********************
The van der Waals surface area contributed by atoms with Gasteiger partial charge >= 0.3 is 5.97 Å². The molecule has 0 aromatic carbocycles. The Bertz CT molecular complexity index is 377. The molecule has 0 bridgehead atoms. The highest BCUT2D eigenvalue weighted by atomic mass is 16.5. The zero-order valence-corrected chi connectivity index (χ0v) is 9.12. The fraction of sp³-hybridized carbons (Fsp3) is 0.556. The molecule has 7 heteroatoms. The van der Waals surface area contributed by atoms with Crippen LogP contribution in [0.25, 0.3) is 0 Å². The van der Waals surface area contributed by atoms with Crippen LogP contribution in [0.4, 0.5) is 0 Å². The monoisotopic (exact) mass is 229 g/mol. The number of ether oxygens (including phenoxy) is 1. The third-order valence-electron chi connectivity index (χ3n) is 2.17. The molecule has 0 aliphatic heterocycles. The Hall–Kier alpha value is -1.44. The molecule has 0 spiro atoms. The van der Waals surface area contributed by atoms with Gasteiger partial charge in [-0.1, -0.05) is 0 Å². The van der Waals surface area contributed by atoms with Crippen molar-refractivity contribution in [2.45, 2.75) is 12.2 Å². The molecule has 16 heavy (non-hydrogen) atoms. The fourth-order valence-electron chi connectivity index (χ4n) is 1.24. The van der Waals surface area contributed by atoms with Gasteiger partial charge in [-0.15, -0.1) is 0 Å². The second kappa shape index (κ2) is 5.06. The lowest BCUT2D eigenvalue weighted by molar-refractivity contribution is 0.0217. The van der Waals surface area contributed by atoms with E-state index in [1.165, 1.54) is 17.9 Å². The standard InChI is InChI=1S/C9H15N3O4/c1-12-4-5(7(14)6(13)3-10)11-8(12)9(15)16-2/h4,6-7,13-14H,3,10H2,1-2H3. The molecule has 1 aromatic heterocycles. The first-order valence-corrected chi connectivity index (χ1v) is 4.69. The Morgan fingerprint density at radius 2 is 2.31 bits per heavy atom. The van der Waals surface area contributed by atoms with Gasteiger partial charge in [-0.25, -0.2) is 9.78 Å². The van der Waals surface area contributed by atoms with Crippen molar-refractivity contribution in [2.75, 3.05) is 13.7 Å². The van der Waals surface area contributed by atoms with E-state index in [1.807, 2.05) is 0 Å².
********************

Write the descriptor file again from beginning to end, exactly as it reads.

The van der Waals surface area contributed by atoms with Gasteiger partial charge >= 0.3 is 5.97 Å². The molecule has 0 aromatic carbocycles. The Bertz CT molecular complexity index is 377. The molecule has 0 bridgehead atoms. The highest BCUT2D eigenvalue weighted by atomic mass is 16.5. The zero-order valence-corrected chi connectivity index (χ0v) is 9.12. The fraction of sp³-hybridized carbons (Fsp3) is 0.556. The molecule has 7 heteroatoms. The van der Waals surface area contributed by atoms with Crippen LogP contribution in [0.25, 0.3) is 0 Å². The van der Waals surface area contributed by atoms with Crippen LogP contribution in [0.4, 0.5) is 0 Å². The monoisotopic (exact) mass is 229 g/mol. The number of ether oxygens (including phenoxy) is 1. The third-order valence-electron chi connectivity index (χ3n) is 2.17. The molecule has 0 aliphatic heterocycles. The Hall–Kier alpha value is -1.44. The molecule has 0 spiro atoms. The van der Waals surface area contributed by atoms with Gasteiger partial charge in [-0.1, -0.05) is 0 Å². The van der Waals surface area contributed by atoms with Crippen molar-refractivity contribution in [2.45, 2.75) is 12.2 Å². The molecule has 16 heavy (non-hydrogen) atoms. The fourth-order valence-electron chi connectivity index (χ4n) is 1.24. The van der Waals surface area contributed by atoms with Gasteiger partial charge in [-0.15, -0.1) is 0 Å². The second kappa shape index (κ2) is 5.06. The lowest BCUT2D eigenvalue weighted by molar-refractivity contribution is 0.0217. The van der Waals surface area contributed by atoms with E-state index in [1.165, 1.54) is 17.9 Å². The standard InChI is InChI=1S/C9H15N3O4/c1-12-4-5(7(14)6(13)3-10)11-8(12)9(15)16-2/h4,6-7,13-14H,3,10H2,1-2H3. The molecule has 1 aromatic heterocycles. The first-order valence-corrected chi connectivity index (χ1v) is 4.69. The Morgan fingerprint density at radius 2 is 2.31 bits per heavy atom. The van der Waals surface area contributed by atoms with Gasteiger partial charge in [-0.25, -0.2) is 9.78 Å². The van der Waals surface area contributed by atoms with Crippen molar-refractivity contribution in [2.75, 3.05) is 13.7 Å². The van der Waals surface area contributed by atoms with E-state index in [1.807, 2.05) is 0 Å².